I wish I had managed to take photos of the contents, but alas, it was a bit of a busy week and all I could manage was the bag... but apparently R has already built a giant cubby with his kit (apologies to my sister for encouraging her children to take over the lounge room) and it worked brilliantly.

Back soon with some Kid's Clothes Week sewing, provided my model is cooperative!

Thursday, 9 October 2014

Monday, 6 October 2014

Hooray for marble runs


Whenever I hit on something that captures the imaginations of both my 6-year-old and my 10-year-old, it's like I've struck gold. And today I'm sharing that gold with you!

School holidays have just ended, and unfortunately almost every day of them involved what felt like hours of squabbling between K and R, to the point that I thought there must be something seriously wrong with my parenting (which there may well be)... BUT then I remembered that I'd been saving toilet rolls and cardboard rolls for months so we could make marble runs. And this turned out to be the best holiday activity ever.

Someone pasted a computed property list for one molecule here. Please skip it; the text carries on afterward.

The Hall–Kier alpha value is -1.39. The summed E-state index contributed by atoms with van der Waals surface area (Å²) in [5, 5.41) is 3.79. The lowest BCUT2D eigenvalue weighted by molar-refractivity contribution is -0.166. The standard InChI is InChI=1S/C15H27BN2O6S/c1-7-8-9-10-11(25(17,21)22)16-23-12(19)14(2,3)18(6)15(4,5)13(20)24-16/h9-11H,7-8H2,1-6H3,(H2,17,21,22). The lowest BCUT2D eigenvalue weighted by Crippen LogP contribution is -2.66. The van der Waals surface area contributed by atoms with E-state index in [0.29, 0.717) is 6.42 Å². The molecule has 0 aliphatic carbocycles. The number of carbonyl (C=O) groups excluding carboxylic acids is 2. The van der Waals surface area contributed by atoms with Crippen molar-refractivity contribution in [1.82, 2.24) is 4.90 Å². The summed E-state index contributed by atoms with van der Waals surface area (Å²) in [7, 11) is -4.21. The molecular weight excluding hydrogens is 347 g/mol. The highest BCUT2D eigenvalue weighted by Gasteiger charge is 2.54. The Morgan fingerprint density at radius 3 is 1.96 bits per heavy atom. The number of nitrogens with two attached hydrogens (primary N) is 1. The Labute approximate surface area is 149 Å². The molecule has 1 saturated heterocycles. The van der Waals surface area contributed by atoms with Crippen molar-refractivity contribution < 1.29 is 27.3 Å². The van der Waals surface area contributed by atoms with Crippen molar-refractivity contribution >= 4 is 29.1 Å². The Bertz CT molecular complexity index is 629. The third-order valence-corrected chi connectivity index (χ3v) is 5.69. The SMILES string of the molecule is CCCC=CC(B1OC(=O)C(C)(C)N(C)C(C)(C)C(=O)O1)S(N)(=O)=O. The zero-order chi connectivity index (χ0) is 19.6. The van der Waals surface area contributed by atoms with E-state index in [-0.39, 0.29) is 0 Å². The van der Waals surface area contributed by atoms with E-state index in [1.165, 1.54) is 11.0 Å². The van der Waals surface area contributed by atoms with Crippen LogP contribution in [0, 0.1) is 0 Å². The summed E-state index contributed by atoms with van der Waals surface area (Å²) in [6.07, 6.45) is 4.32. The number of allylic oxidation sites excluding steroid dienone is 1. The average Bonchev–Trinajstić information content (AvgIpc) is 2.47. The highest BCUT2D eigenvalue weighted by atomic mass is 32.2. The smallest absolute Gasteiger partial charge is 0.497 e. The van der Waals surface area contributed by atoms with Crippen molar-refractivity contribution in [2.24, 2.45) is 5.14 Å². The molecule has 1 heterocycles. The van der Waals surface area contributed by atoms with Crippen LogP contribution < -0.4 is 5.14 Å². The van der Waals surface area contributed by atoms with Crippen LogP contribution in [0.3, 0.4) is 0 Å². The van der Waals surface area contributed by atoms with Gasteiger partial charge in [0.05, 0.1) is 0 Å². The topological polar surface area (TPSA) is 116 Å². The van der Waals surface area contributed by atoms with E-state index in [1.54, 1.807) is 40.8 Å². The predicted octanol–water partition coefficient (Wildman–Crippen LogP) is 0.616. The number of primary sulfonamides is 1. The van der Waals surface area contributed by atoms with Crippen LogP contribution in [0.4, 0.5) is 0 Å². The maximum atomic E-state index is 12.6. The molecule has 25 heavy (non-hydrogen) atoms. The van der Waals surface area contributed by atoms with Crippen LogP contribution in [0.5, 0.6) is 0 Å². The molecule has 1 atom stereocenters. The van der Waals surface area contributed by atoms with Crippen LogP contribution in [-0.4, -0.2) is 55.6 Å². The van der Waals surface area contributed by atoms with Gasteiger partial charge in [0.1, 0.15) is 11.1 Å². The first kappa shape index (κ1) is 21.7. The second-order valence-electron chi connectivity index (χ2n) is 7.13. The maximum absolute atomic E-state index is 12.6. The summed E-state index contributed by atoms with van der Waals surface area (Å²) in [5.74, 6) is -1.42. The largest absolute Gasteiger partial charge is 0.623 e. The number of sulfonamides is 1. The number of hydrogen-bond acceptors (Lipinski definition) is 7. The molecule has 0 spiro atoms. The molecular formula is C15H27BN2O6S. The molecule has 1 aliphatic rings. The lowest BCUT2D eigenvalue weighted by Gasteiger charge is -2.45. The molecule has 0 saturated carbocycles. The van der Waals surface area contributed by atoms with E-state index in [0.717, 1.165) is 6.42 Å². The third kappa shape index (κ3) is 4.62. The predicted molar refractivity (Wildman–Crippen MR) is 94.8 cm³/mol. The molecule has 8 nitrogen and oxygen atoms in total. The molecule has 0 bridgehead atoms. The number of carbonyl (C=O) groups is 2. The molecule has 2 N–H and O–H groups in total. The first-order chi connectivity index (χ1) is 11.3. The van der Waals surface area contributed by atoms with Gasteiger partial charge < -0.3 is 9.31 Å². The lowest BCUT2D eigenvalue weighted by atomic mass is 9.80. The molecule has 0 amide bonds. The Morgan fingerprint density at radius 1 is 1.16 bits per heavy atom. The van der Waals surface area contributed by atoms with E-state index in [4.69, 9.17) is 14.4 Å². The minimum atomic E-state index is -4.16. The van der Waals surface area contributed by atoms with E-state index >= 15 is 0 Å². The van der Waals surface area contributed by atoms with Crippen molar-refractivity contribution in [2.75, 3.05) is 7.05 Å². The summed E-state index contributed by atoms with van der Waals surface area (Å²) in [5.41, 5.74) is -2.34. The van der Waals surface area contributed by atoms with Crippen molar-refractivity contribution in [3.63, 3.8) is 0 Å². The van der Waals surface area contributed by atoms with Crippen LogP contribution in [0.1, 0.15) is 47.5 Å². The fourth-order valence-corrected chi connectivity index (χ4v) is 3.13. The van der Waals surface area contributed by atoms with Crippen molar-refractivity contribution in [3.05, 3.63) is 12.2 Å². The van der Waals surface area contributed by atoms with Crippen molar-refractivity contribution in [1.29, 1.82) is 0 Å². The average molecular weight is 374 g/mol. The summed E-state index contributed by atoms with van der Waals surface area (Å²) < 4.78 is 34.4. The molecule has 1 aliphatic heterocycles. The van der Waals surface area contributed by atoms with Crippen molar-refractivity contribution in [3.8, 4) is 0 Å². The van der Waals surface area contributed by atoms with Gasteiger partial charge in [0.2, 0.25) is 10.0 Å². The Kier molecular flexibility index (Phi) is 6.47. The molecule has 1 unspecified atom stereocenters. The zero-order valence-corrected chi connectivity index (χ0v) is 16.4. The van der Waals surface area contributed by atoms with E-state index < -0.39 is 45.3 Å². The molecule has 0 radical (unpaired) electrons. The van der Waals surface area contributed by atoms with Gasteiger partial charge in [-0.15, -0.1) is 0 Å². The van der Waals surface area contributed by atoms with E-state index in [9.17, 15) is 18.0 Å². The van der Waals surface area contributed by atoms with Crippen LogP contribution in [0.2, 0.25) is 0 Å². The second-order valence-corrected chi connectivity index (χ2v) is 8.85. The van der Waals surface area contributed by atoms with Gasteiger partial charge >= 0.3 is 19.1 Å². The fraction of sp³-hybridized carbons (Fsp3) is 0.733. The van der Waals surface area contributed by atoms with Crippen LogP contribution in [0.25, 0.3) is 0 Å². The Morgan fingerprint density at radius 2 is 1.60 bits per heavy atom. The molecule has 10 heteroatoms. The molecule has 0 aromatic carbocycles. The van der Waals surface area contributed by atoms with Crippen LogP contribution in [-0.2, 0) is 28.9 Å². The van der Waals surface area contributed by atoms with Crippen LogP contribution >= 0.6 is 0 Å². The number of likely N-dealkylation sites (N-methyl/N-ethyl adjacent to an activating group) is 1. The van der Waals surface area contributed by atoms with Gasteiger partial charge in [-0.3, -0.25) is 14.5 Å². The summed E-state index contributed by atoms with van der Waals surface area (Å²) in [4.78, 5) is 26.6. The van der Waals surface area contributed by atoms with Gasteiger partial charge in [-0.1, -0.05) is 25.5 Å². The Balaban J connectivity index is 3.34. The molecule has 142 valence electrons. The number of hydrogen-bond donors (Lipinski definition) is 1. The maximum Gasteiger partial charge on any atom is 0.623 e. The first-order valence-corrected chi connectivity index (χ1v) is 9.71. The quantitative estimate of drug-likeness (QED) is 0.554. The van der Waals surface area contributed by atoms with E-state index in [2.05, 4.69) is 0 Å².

Some giant sheets of cardboard (found in the shed, left over from our cardboard Christmas tree), my carefully hoarded cardboard tubes and a roll of masking tape resulted in a happy and productive morning. Marble runs provide a lot of opportunities for problem-solving: the marbles get stuck, they fly out at the wrong spot, they fail to do what you expect them to. But because the whole construction is held together with masking tape, it's easy to alter things, experiment, try again til you get it right. Educational and fun - so perhaps I'm not such a crappy parent after all.

K and R are so proud of their marble runs, and so am I. I'm also proud of myself for thinking up an activity that was so engaging they forgot to fight. Hooray for marble runs!